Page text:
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|Title:||Ethical issues in lung function testing in children.|
|Citation:||PAEDIATR RESPIR REV, 2000, 1 (4), pp. 342-346|
|Abstract:||Most lung function tests are non-invasive and they are widely performed in children and adults for clinical reasons. The prevalence of respiratory disorders is such that there is a considerable amount of research in the area. For both clinical and research applications, professionals involved in lung function testing in children need to be aware of ethical issues pertaining to such testing. In general, these are not specific to lung function testing but are common to other non-invasive procedures. These include the need to recognize the autonomy of the child (appropriate for age and maturity) and the importance of providing information in ways that a child can understand. The issues surrounding consent, confidentiality, and risk-benefit assessment are particularly important in vulnerable groups such as children. Parents, too, have a clear influence on healthcare issues surrounding children and hitherto have not always been appropriately involved. Healthcare professionals have a duty to children and their families to safeguard their psychological, social and emotional well-being, as well as their physical health.|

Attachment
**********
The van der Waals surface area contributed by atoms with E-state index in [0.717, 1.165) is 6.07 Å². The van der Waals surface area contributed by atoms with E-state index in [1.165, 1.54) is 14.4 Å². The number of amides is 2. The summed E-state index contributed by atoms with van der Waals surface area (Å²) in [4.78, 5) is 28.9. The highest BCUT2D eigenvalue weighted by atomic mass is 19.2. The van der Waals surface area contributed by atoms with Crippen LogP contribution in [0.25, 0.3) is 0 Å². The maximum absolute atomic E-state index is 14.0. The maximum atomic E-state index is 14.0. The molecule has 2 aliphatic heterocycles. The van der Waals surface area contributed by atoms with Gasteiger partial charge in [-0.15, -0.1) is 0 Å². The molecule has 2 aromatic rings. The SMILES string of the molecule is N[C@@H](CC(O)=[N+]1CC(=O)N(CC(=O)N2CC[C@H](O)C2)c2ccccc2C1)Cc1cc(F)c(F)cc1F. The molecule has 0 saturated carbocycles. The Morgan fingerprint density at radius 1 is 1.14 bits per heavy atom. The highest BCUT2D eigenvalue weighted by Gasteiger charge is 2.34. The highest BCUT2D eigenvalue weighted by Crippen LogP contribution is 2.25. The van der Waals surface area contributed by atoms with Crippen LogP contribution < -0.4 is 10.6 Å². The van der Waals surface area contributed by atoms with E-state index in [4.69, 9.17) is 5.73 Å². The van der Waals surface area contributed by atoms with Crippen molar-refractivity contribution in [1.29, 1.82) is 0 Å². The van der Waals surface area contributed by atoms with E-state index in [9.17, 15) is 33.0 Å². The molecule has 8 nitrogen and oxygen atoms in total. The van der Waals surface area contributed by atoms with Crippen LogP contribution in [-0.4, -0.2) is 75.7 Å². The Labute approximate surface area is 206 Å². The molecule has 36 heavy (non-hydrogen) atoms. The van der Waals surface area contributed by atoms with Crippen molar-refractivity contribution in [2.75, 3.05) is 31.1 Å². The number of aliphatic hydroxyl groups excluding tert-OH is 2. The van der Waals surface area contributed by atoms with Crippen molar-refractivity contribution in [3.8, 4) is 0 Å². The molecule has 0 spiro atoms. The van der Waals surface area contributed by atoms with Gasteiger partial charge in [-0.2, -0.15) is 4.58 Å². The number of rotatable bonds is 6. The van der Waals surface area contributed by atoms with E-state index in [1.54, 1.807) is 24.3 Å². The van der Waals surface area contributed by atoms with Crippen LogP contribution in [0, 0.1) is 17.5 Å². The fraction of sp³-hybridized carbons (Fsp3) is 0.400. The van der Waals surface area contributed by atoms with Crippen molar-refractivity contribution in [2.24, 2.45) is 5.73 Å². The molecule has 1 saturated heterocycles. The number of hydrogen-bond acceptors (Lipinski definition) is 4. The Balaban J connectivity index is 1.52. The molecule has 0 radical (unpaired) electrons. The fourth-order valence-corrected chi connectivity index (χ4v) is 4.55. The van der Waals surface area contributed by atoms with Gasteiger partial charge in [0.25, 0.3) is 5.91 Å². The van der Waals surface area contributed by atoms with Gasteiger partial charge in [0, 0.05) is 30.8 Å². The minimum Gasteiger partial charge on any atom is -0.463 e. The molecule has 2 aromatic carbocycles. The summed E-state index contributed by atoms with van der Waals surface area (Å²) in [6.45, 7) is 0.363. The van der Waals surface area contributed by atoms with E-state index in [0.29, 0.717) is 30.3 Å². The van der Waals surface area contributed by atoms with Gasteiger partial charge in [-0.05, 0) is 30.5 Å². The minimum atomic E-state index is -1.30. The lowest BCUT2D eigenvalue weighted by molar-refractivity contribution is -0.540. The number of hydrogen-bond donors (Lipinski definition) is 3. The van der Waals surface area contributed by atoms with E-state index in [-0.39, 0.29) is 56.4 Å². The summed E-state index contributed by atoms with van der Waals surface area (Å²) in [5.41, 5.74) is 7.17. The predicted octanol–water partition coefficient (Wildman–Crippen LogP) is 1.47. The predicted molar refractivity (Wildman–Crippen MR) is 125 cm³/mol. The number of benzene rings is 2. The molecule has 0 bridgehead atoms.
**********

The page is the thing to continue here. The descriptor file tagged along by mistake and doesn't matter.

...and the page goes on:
|Appears in Collections:||Published Articles, Dept. of Infection, Immunity and Inflammation|
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